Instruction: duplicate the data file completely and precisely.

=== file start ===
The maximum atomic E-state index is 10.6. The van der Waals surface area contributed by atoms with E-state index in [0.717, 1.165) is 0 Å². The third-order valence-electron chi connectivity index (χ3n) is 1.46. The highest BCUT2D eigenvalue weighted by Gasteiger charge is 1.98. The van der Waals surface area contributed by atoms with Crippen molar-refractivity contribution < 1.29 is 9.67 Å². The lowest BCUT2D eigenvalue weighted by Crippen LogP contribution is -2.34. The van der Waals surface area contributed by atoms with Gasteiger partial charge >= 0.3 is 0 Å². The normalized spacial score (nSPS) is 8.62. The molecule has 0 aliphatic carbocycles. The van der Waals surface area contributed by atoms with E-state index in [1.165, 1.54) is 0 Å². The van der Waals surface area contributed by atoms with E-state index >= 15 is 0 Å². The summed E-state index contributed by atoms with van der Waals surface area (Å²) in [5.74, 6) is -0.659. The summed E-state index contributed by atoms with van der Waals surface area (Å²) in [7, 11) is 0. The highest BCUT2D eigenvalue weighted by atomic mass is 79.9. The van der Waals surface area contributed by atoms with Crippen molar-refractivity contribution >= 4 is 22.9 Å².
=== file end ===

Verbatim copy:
The maximum atomic E-state index is 10.6. The van der Waals surface area contributed by atoms with E-state index in [0.717, 1.165) is 0 Å². The third-order valence-electron chi connectivity index (χ3n) is 1.46. The highest BCUT2D eigenvalue weighted by Gasteiger charge is 1.98. The van der Waals surface area contributed by atoms with Crippen molar-refractivity contribution < 1.29 is 9.67 Å². The lowest BCUT2D eigenvalue weighted by Crippen LogP contribution is -2.34. The van der Waals surface area contributed by atoms with Gasteiger partial charge >= 0.3 is 0 Å². The normalized spacial score (nSPS) is 8.62. The molecule has 0 aliphatic carbocycles. The van der Waals surface area contributed by atoms with E-state index in [1.165, 1.54) is 0 Å². The van der Waals surface area contributed by atoms with E-state index >= 15 is 0 Å². The summed E-state index contributed by atoms with van der Waals surface area (Å²) in [5.74, 6) is -0.659. The summed E-state index contributed by atoms with van der Waals surface area (Å²) in [7, 11) is 0. The highest BCUT2D eigenvalue weighted by atomic mass is 79.9. The van der Waals surface area contributed by atoms with Crippen molar-refractivity contribution >= 4 is 22.9 Å².